Musings of a PR Professional

Libel on the Internet

The other week in my intro to journalism class, we were going over all of the legal issues regarding reporting, journalistic writing, etc. Eventually, the class got on the topic of libel. Libel is the publication of afalse statement that deliberately or carelessly damages someone’s reputation (Inside Reporting by Tim Harrower p. 140) and after some discussion we ended up on the topic of libel on the Internet.

Today, it seems that bloggers bash. They have little or no concern with the issues surrounding libel and are often unaware that what they’re saying sometimes can get them tied up in some serious legal knots. However, one saving grace for them is the ignorance of those being bashed. These people don’t understand the ramifications of libel either and don’t know that what these attackers are saying can be considered libel. They think it’s just them expressing their opinions. And while sometimes that is true, other times what’s being said is really seriously damaging stuff.

Hopefully, as the Internet and blogging continues to evolve and gain relevance, bloggers and the people bloggers are talking about will start to wise up. It will only take one well-publicized lawsuit before people start to shape up and be careful about what they’re putting on the Internet. But why wait for that? For those championing blogging, maintaining that it needs to be taken seriously, they need to realize that with more clout comes more responsibility.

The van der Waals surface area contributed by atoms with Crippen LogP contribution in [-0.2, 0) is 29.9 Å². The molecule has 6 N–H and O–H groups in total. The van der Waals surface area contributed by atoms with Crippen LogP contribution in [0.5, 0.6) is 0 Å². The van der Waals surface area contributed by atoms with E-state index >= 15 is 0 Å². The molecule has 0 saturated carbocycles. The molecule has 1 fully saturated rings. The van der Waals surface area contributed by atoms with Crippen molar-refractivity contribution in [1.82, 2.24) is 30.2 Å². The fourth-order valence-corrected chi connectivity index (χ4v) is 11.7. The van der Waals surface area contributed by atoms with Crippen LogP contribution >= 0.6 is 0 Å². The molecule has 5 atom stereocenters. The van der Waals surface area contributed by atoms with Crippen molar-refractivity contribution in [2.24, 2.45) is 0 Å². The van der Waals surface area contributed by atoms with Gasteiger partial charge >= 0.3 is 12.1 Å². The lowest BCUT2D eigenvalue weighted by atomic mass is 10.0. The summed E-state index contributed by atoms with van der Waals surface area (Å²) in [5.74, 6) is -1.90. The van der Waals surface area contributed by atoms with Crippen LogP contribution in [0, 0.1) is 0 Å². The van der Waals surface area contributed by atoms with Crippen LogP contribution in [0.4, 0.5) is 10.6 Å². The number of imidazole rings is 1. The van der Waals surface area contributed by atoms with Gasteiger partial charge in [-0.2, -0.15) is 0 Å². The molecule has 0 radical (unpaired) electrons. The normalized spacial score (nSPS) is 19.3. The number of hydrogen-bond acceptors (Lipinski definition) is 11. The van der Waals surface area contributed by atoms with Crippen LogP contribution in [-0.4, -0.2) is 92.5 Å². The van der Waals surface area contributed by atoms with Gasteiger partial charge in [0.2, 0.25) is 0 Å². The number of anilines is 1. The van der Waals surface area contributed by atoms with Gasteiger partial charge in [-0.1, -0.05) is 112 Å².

Chapter Fifteen

  • It is imperative that all PR practitioners know/ are at least familiar with the laws and regulations that affect their jobs.
  • PR practitioners should be familiar with the regulations of: The Federal Trade Commission, The Securities and Exchange Commission, The Federal Communications Commission, and/or The Food and Drug Administration depending on the client(s) they are working with.
  • PR practitioners must be careful about what they say. Libel and privacy laws give a lot of freedom for expression of opinions but practitioners must be sure not to violate the legal limitations.
  • Copyright laws prevent people from using others’ work in an unauthorized way. But, under the fair use concept PR practitioners can use published quotations in their PR efforts as long as its attributed (p. 512). 
  • PR as a legal strategy is extremely controversial: “On the one hand, people and companies should have every right to defend their reputations in the court of public opinion. However, many are otheres by attempts to use extrajudicial statements… to influence proceedings inside the court” (p. 516).